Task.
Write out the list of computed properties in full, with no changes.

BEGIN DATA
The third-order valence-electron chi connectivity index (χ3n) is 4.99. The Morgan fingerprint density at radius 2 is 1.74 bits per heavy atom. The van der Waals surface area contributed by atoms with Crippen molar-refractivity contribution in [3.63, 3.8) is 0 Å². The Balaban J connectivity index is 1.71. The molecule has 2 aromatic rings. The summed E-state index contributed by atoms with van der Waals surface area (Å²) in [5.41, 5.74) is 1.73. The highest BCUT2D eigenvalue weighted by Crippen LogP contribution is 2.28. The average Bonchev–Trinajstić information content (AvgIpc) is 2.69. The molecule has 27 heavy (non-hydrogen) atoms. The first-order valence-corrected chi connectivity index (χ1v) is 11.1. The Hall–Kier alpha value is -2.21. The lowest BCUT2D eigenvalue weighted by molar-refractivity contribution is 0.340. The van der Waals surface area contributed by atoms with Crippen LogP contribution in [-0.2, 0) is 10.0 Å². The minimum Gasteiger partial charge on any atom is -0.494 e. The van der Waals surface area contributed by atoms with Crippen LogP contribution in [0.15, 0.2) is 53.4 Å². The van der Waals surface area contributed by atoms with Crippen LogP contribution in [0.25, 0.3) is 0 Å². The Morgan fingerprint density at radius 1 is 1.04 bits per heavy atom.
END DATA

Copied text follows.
The third-order valence-electron chi connectivity index (χ3n) is 4.99. The Morgan fingerprint density at radius 2 is 1.74 bits per heavy atom. The van der Waals surface area contributed by atoms with Crippen molar-refractivity contribution in [3.63, 3.8) is 0 Å². The Balaban J connectivity index is 1.71. The molecule has 2 aromatic rings. The summed E-state index contributed by atoms with van der Waals surface area (Å²) in [5.41, 5.74) is 1.73. The highest BCUT2D eigenvalue weighted by Crippen LogP contribution is 2.28. The average Bonchev–Trinajstić information content (AvgIpc) is 2.69. The molecule has 27 heavy (non-hydrogen) atoms. The first-order valence-corrected chi connectivity index (χ1v) is 11.1. The Hall–Kier alpha value is -2.21. The lowest BCUT2D eigenvalue weighted by molar-refractivity contribution is 0.340. The van der Waals surface area contributed by atoms with Crippen LogP contribution in [-0.2, 0) is 10.0 Å². The minimum Gasteiger partial charge on any atom is -0.494 e. The van der Waals surface area contributed by atoms with Crippen LogP contribution in [0.15, 0.2) is 53.4 Å². The van der Waals surface area contributed by atoms with Crippen LogP contribution in [0.25, 0.3) is 0 Å². The Morgan fingerprint density at radius 1 is 1.04 bits per heavy atom.